Remembering Charlie.

It’s been one year since Charlie died.

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This blog is dedicated to helping improve the lives of ‘insignificant’ birds like him (and I know I haven’t been blogging lately; for that I apologise). You see, our Charlie was a very special canary. He was cheeky, clever, and friendly in his own independent way. No, he was not tame, and no, that did not matter. Thanks to him, I know now that canaries deserve far more than most websites and other sources allude to.

They deserve big cages.

They deserve good, fresh food, and shiny new toys.

They deserve your love and companionship, even when most people will assure you that they are solitary birds.

That may be common sense, true, but I don’t see it happening often enough. We know to give parrots these things, so why not our finches too?

We still miss Charlie bird every day. And I am missing the rest of my flock also – unfortunately there are no updates in that department. The other birds will still be joining me when they can, but that could yet be awhile.

In the meantime, here’s to Charlie! (The best canary ever… Except for Pip, of course.)

 

 

 

 

 

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4 thoughts on “Remembering Charlie.

  1. That is the sweetest photo. We miss each of our passed away friends as well, every single day. I understand this. Lovely of you to honor Charlie this way.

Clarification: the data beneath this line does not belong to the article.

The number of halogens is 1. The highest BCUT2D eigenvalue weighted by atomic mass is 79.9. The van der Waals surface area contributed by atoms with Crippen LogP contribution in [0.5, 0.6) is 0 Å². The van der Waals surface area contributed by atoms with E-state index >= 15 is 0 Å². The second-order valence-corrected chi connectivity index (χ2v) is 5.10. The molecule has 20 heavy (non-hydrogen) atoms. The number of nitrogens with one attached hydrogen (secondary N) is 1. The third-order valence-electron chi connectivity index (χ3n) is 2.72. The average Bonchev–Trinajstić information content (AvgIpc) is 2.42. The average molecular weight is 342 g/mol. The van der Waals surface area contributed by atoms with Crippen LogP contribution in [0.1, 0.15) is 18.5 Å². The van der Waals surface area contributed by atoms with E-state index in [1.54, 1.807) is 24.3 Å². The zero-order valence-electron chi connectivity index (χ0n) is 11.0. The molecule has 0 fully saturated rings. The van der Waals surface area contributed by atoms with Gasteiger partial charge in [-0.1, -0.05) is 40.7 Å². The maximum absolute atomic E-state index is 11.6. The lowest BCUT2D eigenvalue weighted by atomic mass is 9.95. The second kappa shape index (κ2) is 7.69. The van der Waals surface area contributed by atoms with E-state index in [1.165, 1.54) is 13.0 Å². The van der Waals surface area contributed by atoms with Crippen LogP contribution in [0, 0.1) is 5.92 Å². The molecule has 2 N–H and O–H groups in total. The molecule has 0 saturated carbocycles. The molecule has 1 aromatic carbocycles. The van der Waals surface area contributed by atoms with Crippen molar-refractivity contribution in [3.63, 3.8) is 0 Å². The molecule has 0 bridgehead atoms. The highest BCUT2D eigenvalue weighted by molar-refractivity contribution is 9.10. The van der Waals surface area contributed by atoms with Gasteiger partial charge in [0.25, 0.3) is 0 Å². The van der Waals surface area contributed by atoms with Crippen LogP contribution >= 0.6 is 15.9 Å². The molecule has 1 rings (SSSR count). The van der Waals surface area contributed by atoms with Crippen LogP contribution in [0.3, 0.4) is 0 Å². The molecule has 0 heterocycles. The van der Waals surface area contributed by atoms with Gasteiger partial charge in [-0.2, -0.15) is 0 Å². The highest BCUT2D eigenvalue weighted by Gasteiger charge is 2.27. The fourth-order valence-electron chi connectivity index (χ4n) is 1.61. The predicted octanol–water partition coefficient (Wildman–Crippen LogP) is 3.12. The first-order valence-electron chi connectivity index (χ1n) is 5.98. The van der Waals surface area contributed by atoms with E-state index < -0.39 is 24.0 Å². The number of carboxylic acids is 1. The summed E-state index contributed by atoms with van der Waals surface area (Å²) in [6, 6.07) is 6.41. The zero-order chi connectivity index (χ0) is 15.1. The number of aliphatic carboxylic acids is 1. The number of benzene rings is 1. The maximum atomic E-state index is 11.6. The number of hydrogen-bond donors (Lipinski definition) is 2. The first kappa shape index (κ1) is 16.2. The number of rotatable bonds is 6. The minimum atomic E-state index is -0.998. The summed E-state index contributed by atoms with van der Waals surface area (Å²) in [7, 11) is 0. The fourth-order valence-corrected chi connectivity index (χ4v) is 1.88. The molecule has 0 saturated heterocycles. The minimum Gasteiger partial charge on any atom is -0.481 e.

2. ❤

    I had two male canaries and they used to fight ALL the time so I had to seperate them they seemed to prefer separate cages that were next to each other rather than one big cage together.

    I was wondering is the fighting issue solved if say they are kept in a large aviary? Plus do females fight?

    I want to rescue canaries/budgies and trying to work out suitable accommodations to make them extra happy!

    • Aww, yeah, male canaries are bred to be very territorial! That’s what makes them sing, apparently. I contacted the owner of Robirda.com when we first got our birds (they were in the same cage and felt the same way as yours!), actually, and apparently a pair of males will even assume a male/female role, where the less aggressive of the two will basically become subservient. They really prefer to be kept singly.

      The owner also mentioned that you CAN have a flight run for your birds, but said that you’ll need separate cages for at least part of each year. I imagine even in a very large aviary this would remain an issue. I’ve heard that males and females will fight even if paired off? Perhaps single male/female pairs could be kept in a very large aviary, so long as there’s no nest box or nesting material to be had – but I’m not sure.

      It would be amazing if you did rescue with small birds! I know budgies do well in flocks, but they have to be socialised and introduced, like any parrot. And they will definitely fight amongst themselves. Having been to the Island Parrot Sanctuary (which is completely cage-free for the parrots and other birds there), I can say that small birds are highly territorial. Even though dominance doesn’t apply to flocks, the small birds do have a certain control of the bigger ones! That’s why there aren’t very many small birds at the IPS. They are just too territorial.

      Aviary living is the best way to go for any bird! It definitely made my day to hear about your ideas for rescue (and apologies for being so belated; I’ve been neglecting my blogging a bit too much, sadly). Thanks for commenting!

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